- Old Time Halloween Games for Finding a Lover
- The Glow-in-the-dark Werewolf… maybe
- The Strange Saginaw Spook House
- Stand up for All Weirdness – The Ghost of Alien Bigfoots
- Sucker Money: An Exposé of the Psychic Racket, but not really.
- Fifty-Thousand Dollars for a Ghost
- The Original Unsolved Mysteries
In 1933 film producer and original “shockumentarian” Willis Kent set his eyes on exposing what he saw as the phoney racket of psychics. Earlier in his career Kent had made a name for himself by producing the film “The Pace that Kills” a little film about dope, heroin, cocaine addiction and prostitution. His later films would be about things…even worse.
The Psychic Racket
Sucker Money, happily is a short little jaunt into what Willis saw as the grifty world of phony-bologna psychics. The film is billed as an “Expose of the Psychic Racket” but in reality is just a 60 minutes or horrible acting.
“I see in this crystal ball you will be bored” – John E.L. Tenney, after watching this movie.
In one sense the film is fun seeing how the “psychic powers” are pulled of by Swami Yomurda and his henchmen, dry-ice and hidden cameras and string; they’ve got the “con” down. But, ultimately the movie is a slog even at less than a hour run-time.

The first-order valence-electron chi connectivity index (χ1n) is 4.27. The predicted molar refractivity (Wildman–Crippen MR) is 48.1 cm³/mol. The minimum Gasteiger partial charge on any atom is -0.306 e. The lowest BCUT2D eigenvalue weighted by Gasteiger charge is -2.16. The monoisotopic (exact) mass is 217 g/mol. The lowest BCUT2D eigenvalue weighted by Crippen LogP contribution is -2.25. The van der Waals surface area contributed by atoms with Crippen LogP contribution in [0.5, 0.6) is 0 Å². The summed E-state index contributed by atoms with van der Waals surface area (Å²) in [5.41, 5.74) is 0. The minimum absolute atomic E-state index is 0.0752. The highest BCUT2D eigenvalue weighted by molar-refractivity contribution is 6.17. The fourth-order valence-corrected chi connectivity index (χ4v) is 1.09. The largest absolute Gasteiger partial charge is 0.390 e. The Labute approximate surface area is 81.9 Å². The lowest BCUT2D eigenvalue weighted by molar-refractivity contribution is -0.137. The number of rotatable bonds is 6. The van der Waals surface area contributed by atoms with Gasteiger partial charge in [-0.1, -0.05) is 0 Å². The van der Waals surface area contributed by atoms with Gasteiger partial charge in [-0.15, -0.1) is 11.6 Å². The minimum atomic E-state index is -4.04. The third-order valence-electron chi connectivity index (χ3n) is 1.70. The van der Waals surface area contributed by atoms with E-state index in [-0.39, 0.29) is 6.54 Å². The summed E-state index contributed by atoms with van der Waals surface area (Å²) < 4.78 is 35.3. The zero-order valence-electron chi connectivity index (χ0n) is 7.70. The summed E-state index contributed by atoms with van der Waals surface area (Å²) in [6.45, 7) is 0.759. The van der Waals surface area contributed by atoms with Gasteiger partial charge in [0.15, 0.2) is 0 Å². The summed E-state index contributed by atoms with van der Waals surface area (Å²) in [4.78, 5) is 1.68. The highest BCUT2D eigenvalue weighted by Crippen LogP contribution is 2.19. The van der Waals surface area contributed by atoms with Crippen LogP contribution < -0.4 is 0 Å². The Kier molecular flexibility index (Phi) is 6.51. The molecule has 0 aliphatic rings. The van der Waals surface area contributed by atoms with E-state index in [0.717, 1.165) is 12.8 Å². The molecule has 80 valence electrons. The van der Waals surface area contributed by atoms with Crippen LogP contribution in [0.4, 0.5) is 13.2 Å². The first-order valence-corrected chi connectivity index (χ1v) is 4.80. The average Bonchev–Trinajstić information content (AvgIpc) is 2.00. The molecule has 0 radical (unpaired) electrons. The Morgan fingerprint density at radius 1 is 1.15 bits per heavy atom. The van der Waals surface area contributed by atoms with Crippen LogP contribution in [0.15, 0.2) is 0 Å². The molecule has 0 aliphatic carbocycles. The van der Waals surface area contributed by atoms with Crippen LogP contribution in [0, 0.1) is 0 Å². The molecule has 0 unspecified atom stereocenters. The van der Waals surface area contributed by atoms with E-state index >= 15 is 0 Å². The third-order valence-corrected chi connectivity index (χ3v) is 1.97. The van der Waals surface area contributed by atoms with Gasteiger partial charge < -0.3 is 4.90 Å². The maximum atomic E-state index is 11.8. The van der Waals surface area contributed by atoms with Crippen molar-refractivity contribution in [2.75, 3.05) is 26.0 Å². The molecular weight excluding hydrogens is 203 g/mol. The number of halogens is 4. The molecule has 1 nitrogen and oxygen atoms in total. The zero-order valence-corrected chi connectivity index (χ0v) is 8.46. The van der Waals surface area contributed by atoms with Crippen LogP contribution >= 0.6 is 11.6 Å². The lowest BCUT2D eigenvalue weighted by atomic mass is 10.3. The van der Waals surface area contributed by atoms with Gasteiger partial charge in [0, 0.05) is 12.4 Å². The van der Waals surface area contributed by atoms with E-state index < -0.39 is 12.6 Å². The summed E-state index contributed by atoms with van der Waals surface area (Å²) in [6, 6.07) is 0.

Psychic / Ghost Breaker Connection
Interestingly enough the film is co-directed by Dorothy Davenport who was the widow of actor Wallace Reid. One of Reid’s most famous roles was in the 1922 film Ghost Breaker. Reid later died from a drug addiction which is how Davenport probably got involved working with Kent.
The film is slow but, sometimes, fun and offers a glimpse into how psychics were seen by some in the early 1930’s; especially by people who were seemingly obsessed by cocaine, heroin, white slavery, prostitution and dope.